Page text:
The Daily Tar Heel
Printing news. Raising hell. Since 1893.
Tuesday, Nov. 28, 2023 Newsletters Latest print issue

We keep you informed.

Help us keep going. Donate Today.
The Daily Tar Heel

Epilogue's Queer Reader book club fosters affirming space for LGBTQ+ readers

Jaime Sanchez, manager of Epilogue Books Chocolate Brews, is pictured here holding the book of the month on Wednesday, Sept. 20, 2023.

The Queer Reader book club at Epilogue Books Chocolate Brews is a community space that Gaby Iori, Epilogue's events and social media manager, wishes she had in high school or college.

Queer Reader, a monthly book club hosted at Epilogue, intends to provide an affirming and accessible space for LGBTQ+ readers to create connections while discussing queer literature. 

“Sometimes you don't know how badly you need a community space until one is advertised to you,” Iori said. 

She said that Queer Reader was inspired by her desire to create a community space for queer people that didn’t revolve around nightlife.

Molly Hoch, a Ph.D. student in the Department of Biostatistics, said that there’s so much to learn from the experiences of other readers and authors within the LGBTQ+ community. 

“If you look at the political climate in the country, in North Carolina more specifically, there's a lot of queer issues that are at the forefront, a lot of issues with trans rights and stuff,” Hoch said. “It's something that you think about all the time, and then to have a space where you're not the only one thinking about it too, I think is an important thing to cultivate.”

A typical meeting will consist of ten minutes of chat, where everyone catches up. The group then moves into basic questions, like if the attendees enjoyed the book. Then, it slowly transitions to a deeper discussion about the assigned literature.

During the first few months of running Queer Reader, Iori said that she prepared a list of thought-provoking discussion questions before each meeting. Although she still prepares for the discussions, she is now more comfortable as host of the book club and lets the conversation flow naturally.

“The great thing about everyone that comes to Queer Reader is that they're all so smart and willing to share their thoughts about whatever we're reading,” Iori said.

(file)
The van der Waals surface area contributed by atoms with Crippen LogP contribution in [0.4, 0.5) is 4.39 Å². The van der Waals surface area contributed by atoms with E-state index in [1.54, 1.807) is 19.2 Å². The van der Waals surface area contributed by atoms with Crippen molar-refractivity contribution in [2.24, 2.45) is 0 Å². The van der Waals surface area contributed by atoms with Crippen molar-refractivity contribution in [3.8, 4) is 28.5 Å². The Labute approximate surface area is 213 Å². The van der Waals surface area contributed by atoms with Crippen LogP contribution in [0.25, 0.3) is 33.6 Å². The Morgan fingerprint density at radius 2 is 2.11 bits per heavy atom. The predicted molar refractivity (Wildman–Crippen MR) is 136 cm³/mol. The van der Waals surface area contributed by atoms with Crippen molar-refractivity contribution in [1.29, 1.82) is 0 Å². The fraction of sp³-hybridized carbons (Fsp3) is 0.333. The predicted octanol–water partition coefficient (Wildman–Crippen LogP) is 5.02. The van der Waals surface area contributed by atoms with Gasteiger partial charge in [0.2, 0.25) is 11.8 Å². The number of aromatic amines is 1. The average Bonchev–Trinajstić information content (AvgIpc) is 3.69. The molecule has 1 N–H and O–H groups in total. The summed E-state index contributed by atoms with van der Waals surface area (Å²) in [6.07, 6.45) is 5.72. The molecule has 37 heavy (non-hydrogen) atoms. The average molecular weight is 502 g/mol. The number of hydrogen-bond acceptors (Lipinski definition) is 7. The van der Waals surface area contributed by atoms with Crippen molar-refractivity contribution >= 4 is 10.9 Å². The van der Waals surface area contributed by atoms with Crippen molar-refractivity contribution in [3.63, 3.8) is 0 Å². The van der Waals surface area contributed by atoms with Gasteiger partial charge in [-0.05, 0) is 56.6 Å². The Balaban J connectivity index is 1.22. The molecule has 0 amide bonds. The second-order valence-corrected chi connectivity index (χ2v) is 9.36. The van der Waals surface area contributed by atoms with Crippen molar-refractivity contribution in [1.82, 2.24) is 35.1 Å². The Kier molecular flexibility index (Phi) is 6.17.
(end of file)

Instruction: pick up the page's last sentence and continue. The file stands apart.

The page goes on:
This month, the club will meet on Sept. 26 at 7 p.m. They are reading "In the Dream House" by Carmen Maria Machado, a memoir about the author's experiences with domestic abuse.

Tickets to attend the meeting are $6. 

Seth Mitchell, a Ph.D. student in occupational science, said that he moved to Chapel Hill from Los Angeles last summer after finishing his master's degree and knew that he wanted to look for community. He discovered Queer Reader through a quick Google search of queer events happening near him.  

“Because it’s low stakes and you can come and go as you please and everyone’s just excited to see people there — whether you’re new or come frequently — it’s just a really natural way of getting to know each other,” Mitchell said. 

Over the past few years, Iori said she’s been "jazzed" to see that the publishing industry has made a shift towards welcoming more kinds of narratives — other than the coming-out storyline — and representations of the range of LGBTQ+ identities.

“Queer people are sort of infiltrating the book market, and I love to see it,” she said.

Iori said that when she first started the book club, she picked books that were distinctly lesbian because she is a lesbian herself. It was what felt most comfortable to her. As the club progressed, she looked toward the bookselling team at Epilogue to provide new book recommendations with diverse identities across genres.  

She said that members are still able to find something in each book that resonates with them, even if it's not about their own identity. 

“I think this book club probably heals a part of the closeted high school kid that I was — being able to talk very freely about being queer and reading queer literature very openly and stuff like that," Iori said. "I just think it's really cool, and it is probably fixing me in many ways.” 


@dthlifestyle |

To get the day's news and headlines in your inbox each morning, sign up for our email newsletters.